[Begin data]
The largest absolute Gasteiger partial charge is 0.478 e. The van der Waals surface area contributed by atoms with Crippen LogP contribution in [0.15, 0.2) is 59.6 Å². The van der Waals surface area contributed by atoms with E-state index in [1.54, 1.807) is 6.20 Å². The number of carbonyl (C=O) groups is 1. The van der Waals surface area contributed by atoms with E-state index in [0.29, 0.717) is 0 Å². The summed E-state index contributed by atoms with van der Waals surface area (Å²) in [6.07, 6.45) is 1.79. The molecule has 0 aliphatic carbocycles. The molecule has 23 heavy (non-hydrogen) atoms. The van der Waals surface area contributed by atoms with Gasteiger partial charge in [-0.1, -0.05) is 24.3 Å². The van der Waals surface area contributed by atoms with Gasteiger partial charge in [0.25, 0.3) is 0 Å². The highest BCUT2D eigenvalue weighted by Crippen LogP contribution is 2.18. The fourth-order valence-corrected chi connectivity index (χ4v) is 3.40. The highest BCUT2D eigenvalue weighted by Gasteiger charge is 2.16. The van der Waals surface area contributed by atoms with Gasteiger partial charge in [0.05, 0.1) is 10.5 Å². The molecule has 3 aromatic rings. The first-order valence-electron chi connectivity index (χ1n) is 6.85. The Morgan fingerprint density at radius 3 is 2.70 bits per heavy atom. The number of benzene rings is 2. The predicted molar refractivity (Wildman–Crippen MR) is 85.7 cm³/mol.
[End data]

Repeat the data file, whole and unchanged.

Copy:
The largest absolute Gasteiger partial charge is 0.478 e. The van der Waals surface area contributed by atoms with Crippen LogP contribution in [0.15, 0.2) is 59.6 Å². The van der Waals surface area contributed by atoms with E-state index in [1.54, 1.807) is 6.20 Å². The number of carbonyl (C=O) groups is 1. The van der Waals surface area contributed by atoms with E-state index in [0.29, 0.717) is 0 Å². The summed E-state index contributed by atoms with van der Waals surface area (Å²) in [6.07, 6.45) is 1.79. The molecule has 0 aliphatic carbocycles. The molecule has 23 heavy (non-hydrogen) atoms. The van der Waals surface area contributed by atoms with Gasteiger partial charge in [-0.1, -0.05) is 24.3 Å². The van der Waals surface area contributed by atoms with Gasteiger partial charge in [0.25, 0.3) is 0 Å². The highest BCUT2D eigenvalue weighted by Crippen LogP contribution is 2.18. The fourth-order valence-corrected chi connectivity index (χ4v) is 3.40. The highest BCUT2D eigenvalue weighted by Gasteiger charge is 2.16. The van der Waals surface area contributed by atoms with Gasteiger partial charge in [0.05, 0.1) is 10.5 Å². The molecule has 3 aromatic rings. The first-order valence-electron chi connectivity index (χ1n) is 6.85. The Morgan fingerprint density at radius 3 is 2.70 bits per heavy atom. The number of benzene rings is 2. The predicted molar refractivity (Wildman–Crippen MR) is 85.7 cm³/mol.